SAU CFDD
Dec 152010
 

Turner

By Celine Klosterman

Holy Trinity Catholic Schools in Lee County are seeking a new administrator as their current principal, Doris Turner, prepares to retire.

Turner has served for the last six years as chief administrative officer of Holy Trinity Catholic Junior/Senior High in Fort Madison and Holy Trinity Catholic Elementary in West Point. “Retiring is bittersweet because I love this place, but I want to be closer to my grandkids,” she said. After this school year, she and her husband will move to Boise, Idaho, where their daughter and two of their five grandchildren live.

The couple’s son and additional three grandchildren live in Iowa City, but Turner said she prefers the weather in Idaho.

A graduate of Iowa State University, Turner began her career in Catholic education as a math, science and religion teacher at Cardinal Stritch Junior/Senior High School in Keokuk in 1985. After earning a master’s degree in educational administration from St. Ambrose University in Davenport, she served as principal for two years at Cardinal Stritch. She then became principal at Aquinas Junior/Senior High School in Fort Madison, where she served for two years before overseeing the merger of Aquinas schools with Marquette schools in the West Point area. Those school systems became Holy Trinity in 2005.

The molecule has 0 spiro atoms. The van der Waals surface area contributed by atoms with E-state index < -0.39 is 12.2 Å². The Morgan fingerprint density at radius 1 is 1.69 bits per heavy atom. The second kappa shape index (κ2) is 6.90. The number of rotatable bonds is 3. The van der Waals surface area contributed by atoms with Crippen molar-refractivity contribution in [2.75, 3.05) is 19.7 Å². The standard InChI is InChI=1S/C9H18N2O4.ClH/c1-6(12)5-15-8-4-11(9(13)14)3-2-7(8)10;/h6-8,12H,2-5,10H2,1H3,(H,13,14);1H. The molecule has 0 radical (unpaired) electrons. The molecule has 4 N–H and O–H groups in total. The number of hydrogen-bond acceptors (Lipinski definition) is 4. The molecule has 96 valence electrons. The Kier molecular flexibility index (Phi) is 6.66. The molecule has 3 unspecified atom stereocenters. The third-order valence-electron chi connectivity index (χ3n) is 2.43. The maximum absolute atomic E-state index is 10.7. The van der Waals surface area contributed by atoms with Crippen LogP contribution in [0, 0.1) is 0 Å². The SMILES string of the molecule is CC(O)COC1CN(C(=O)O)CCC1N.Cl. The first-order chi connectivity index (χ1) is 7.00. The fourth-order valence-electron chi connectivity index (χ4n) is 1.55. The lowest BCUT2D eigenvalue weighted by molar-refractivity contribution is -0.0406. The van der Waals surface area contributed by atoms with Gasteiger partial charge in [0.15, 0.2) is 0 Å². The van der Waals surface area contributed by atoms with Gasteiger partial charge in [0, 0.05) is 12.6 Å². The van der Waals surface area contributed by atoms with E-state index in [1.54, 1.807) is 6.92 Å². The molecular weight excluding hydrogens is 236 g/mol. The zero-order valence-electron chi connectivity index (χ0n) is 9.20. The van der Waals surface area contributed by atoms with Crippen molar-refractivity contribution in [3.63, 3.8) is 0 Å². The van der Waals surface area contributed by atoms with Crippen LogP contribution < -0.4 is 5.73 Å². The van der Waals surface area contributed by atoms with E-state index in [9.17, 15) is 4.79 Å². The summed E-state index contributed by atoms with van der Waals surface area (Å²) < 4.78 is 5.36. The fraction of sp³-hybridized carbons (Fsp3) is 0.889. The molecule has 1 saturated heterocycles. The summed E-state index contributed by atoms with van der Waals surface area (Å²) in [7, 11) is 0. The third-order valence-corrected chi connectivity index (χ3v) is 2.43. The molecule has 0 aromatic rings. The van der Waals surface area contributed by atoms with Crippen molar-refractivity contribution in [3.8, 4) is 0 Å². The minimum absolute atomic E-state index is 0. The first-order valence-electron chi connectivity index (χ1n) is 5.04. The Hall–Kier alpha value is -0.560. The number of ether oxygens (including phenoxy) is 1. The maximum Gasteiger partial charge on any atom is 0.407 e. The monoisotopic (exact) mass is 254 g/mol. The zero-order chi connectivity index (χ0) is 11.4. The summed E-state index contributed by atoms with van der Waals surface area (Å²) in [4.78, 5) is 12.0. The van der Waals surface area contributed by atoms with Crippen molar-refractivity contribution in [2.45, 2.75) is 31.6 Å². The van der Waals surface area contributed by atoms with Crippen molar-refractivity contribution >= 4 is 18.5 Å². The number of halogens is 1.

Holy Trinity will miss the kind of leadership Turner showed during the merger, said Gary Hoyer, school board president.

“Doris had to reconcile not only the student body and the traditions that had been developed over decades, but also curriculum, staffing, testing, sports, etc. There was much to be done, and Doris literally worked days, nights and weekends without complaint. In fact, in one of the early merger years we found ourselves short on budget resources, and Doris reduced her pay to help out. You just don’t find that level of commitment today.” 

Turner said she sees Catholic education as her mission. She has taught in Chicago public schools, but appreciates being able to share her faith in parochial schools.

She described Holy Trinity as “very vibrant.” Six years after the merger, “It’s a great time for someone to come in with fresh ideas.”

Hoyer said the school system is seeking an “energized leader” who will focus on academics and curriculum, as well as on student census growth, nurture athletic programs and monitor Holy Trinity’s fiscal health. The board hopes to name that leader by April 1. 

For more information about the position of chief administrative officer and principal of Holy Trinity Catholic Schools, see the classified ad on page 2 of The Catholic Messenger’s print edition.

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